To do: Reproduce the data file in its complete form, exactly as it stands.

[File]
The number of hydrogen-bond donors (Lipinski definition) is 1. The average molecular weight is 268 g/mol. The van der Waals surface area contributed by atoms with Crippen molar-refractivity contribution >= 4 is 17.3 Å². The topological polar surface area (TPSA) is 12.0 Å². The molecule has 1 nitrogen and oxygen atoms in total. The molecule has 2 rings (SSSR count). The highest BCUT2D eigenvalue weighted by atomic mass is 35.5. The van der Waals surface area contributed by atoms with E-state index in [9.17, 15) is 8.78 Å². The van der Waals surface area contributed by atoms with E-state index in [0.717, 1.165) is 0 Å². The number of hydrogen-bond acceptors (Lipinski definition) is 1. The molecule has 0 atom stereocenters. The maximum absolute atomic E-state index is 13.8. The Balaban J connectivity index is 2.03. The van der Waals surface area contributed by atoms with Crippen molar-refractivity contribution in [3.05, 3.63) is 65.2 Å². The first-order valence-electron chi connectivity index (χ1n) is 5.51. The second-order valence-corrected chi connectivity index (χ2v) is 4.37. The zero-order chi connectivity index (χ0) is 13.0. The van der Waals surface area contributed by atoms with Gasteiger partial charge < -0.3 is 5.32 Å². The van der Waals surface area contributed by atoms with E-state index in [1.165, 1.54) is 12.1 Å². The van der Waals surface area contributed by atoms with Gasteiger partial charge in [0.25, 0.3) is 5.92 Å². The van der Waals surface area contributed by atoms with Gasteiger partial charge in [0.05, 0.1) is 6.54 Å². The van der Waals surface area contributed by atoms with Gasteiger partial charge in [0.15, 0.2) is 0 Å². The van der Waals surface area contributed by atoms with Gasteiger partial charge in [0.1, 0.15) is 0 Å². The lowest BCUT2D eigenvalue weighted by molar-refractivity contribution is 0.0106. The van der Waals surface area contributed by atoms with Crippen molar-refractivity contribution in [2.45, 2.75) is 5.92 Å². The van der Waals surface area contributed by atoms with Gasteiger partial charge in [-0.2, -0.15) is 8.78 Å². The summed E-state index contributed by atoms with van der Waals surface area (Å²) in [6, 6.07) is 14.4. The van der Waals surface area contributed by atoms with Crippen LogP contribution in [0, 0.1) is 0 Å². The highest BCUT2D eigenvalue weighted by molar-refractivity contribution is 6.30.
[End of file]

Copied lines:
The number of hydrogen-bond donors (Lipinski definition) is 1. The average molecular weight is 268 g/mol. The van der Waals surface area contributed by atoms with Crippen molar-refractivity contribution >= 4 is 17.3 Å². The topological polar surface area (TPSA) is 12.0 Å². The molecule has 1 nitrogen and oxygen atoms in total. The molecule has 2 rings (SSSR count). The highest BCUT2D eigenvalue weighted by atomic mass is 35.5. The van der Waals surface area contributed by atoms with E-state index in [9.17, 15) is 8.78 Å². The van der Waals surface area contributed by atoms with E-state index in [0.717, 1.165) is 0 Å². The number of hydrogen-bond acceptors (Lipinski definition) is 1. The molecule has 0 atom stereocenters. The maximum absolute atomic E-state index is 13.8. The Balaban J connectivity index is 2.03. The van der Waals surface area contributed by atoms with Crippen molar-refractivity contribution in [3.05, 3.63) is 65.2 Å². The first-order valence-electron chi connectivity index (χ1n) is 5.51. The second-order valence-corrected chi connectivity index (χ2v) is 4.37. The zero-order chi connectivity index (χ0) is 13.0. The van der Waals surface area contributed by atoms with Gasteiger partial charge < -0.3 is 5.32 Å². The van der Waals surface area contributed by atoms with E-state index in [1.165, 1.54) is 12.1 Å². The van der Waals surface area contributed by atoms with Gasteiger partial charge in [0.25, 0.3) is 5.92 Å². The van der Waals surface area contributed by atoms with Gasteiger partial charge in [0.05, 0.1) is 6.54 Å². The van der Waals surface area contributed by atoms with Gasteiger partial charge in [0.15, 0.2) is 0 Å². The van der Waals surface area contributed by atoms with Gasteiger partial charge in [0.1, 0.15) is 0 Å². The lowest BCUT2D eigenvalue weighted by molar-refractivity contribution is 0.0106. The van der Waals surface area contributed by atoms with Crippen molar-refractivity contribution in [2.45, 2.75) is 5.92 Å². The van der Waals surface area contributed by atoms with Gasteiger partial charge in [-0.2, -0.15) is 8.78 Å². The summed E-state index contributed by atoms with van der Waals surface area (Å²) in [6, 6.07) is 14.4. The van der Waals surface area contributed by atoms with Crippen LogP contribution in [0, 0.1) is 0 Å². The highest BCUT2D eigenvalue weighted by molar-refractivity contribution is 6.30.